Go TO Content

Adopting Cross-Examination in Taiwan

September 1, 2003 saw the Code of Criminal Procedure being amended to include cross-examination, transforming the judicial system from inquisitional to adversarial. Despite efforts to localize the system, questions remain on the applicability of cross examination, which not only overturns existing institution but also potentially threatens the litigation right of the parties involved. Control Yuan Members launched a special investigation into the adversarial and found the following infringements on the right of judicial protection.

Prior to the 2003 amendments, all trials were based on an inquisitional system, in which prosecutors indict and the judges gather evidence. With the inquisitional system, the judge was presented materials that were mostly against the defendant; thereby instilling in him or her negative presumption towards the defendant. Decisions were made to introduce an adversarial system. The new system, sometimes called an “improved adversarial system”, is a hybrid that mixes elements of both inquisitional and adversarial systems. Under the hybrid system, the prosecutor gathers and submits evidence for cross-examination, while the presiding judge sits as an impartial observer before giving the verdict. In theory, the adversarial system serves to uphold the rights of both the prosecutor and the defendant by allowing them to gather evidence to their own advantage. In practice, however, the judge frequently resumes the role of a fact-finder by engaging in cross-examination and even summoning witnesses during trial. As such, the hybrid system becomes a three-party process involving the prosecutor, the judge, and the defendant (witness), departing from a simple adversarial system.

Currently, all trials in Taiwan are divided into two parts: investigation and court appearance, due to manpower shortage. The process begins with Prosecutor A, who, upon concluding the investigation, submits an indictment with relevant materials, including argument, testimony and evidence to Prosecutor B who will appear in court. However, Prosecutor B is subject to reasonable doubts of being less knowledgeable about the case, because he or she has not taken part in the investigation. Questions arise as to Prosecutor B’s competence to conduct cross-examination, along with inefficient use of prosecution forces. The process may also encourage Prosecutor A to rush into indictment, undermining his or her role as a fact finder.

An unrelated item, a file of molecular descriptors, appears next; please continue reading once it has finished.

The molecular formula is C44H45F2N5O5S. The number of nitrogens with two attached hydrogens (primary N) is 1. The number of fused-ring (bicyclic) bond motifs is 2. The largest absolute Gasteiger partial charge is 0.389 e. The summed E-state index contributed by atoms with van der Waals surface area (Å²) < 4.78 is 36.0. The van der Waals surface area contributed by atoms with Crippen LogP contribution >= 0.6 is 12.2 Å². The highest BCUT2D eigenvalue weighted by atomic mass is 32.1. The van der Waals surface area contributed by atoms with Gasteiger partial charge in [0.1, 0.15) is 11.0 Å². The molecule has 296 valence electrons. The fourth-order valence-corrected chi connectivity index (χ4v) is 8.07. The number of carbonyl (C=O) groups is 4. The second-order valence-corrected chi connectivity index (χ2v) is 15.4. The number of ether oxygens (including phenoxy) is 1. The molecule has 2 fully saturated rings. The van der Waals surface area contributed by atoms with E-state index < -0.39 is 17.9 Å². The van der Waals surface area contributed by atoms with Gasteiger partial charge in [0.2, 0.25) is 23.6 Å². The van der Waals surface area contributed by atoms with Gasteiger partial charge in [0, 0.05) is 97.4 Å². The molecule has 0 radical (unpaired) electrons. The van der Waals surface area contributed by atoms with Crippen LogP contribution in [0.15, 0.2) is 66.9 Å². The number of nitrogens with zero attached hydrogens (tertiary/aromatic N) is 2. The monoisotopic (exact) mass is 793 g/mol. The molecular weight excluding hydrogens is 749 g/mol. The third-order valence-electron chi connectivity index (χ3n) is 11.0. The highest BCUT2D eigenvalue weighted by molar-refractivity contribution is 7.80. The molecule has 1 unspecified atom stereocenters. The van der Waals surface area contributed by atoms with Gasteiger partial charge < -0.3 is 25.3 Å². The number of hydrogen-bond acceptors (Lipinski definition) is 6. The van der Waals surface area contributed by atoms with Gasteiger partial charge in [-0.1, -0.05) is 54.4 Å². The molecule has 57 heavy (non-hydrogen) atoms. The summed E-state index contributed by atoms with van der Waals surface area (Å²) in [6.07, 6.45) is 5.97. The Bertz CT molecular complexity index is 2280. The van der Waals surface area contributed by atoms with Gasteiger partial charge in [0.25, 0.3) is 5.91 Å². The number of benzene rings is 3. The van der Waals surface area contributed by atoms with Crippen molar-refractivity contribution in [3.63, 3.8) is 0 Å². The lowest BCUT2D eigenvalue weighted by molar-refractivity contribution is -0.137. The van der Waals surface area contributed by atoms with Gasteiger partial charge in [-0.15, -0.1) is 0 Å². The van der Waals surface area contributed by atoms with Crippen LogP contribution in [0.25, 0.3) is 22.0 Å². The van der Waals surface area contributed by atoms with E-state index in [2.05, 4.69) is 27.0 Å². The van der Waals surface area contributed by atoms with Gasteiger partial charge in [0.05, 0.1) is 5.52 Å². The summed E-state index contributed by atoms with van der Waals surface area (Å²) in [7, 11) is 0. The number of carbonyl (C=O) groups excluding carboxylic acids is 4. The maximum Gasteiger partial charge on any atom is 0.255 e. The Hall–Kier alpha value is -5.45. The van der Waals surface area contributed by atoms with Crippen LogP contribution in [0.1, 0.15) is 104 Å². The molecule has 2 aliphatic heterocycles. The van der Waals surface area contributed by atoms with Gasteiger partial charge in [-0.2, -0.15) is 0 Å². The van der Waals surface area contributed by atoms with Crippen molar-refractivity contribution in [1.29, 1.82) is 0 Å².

Cross-examination could also affect defendants’ litigation right and witnesses’ safety. A case in point is sexual assault trials, where witness and defendant protection is subject to Sexual Assault Crime Prevention Act, thereby independent of the Code of Criminal Procedure. The question lies in how to uphold the defendant’s right to litigate without compromising witness safety both physically and psychologically. The rights protection is particularly crucial when the defendant stands trial without an attorney, which is often the case in Taiwan. Reasons for lack of legal representation in court range from not meeting the low-income criteria to not qualifying for a publicly assigned attorney. Also problematic is court reporting. A fast-paced interrogation poses some difficulties for court reporters to document the proceedings in writing. Speed aside, the issue of translation for cases involving non-Chinese speakers and the complexity of the case per se could also undermine the desired effect of cross-examination. Suggestions have been made to outsource court reporting to third parties or to adopt stenography commonly used in arbitration.

Upon concluding the investigation, the Control Yuan issued an official letter urging the Judicial Yuan and the Executive Yuan to deliberate on the issues at hand. The Judicial Yuan has held meetings with experts to discuss the “Principal of a Single Indictment”. One of the meetings focused on the potential problems of adopting the principle in Taiwan, while the other compared the Taiwanese and the Japanese judicial system based on feedback given by government officials back from a business trip to Japan. However, no consensus has been derived from the meetings; therefore further deliberation is called for. In the meantime, new regulations have been introduced to better protect the rights of sexual assault victims, who may now request the court for special protections before and during trial. As for legal representation, the Judicial Yuan has set up remuneration standard for lawyers working pro bono. People may apply for legal representation at Legal Aid Foundation, a non-government organization sponsored by the Judicial Yuan. As lawyers are obligated to provide legal aid, the Judicial Yuan has urged the Foundation to draft reasons that exempt lawyers from such provision if need be. The draft is pending review by the board. In addition to upgrading their word processors to include joint-editing and reporting by at least two court reporters, the Judicial Yuan has also promised to provide ongoing trainings for court reporters.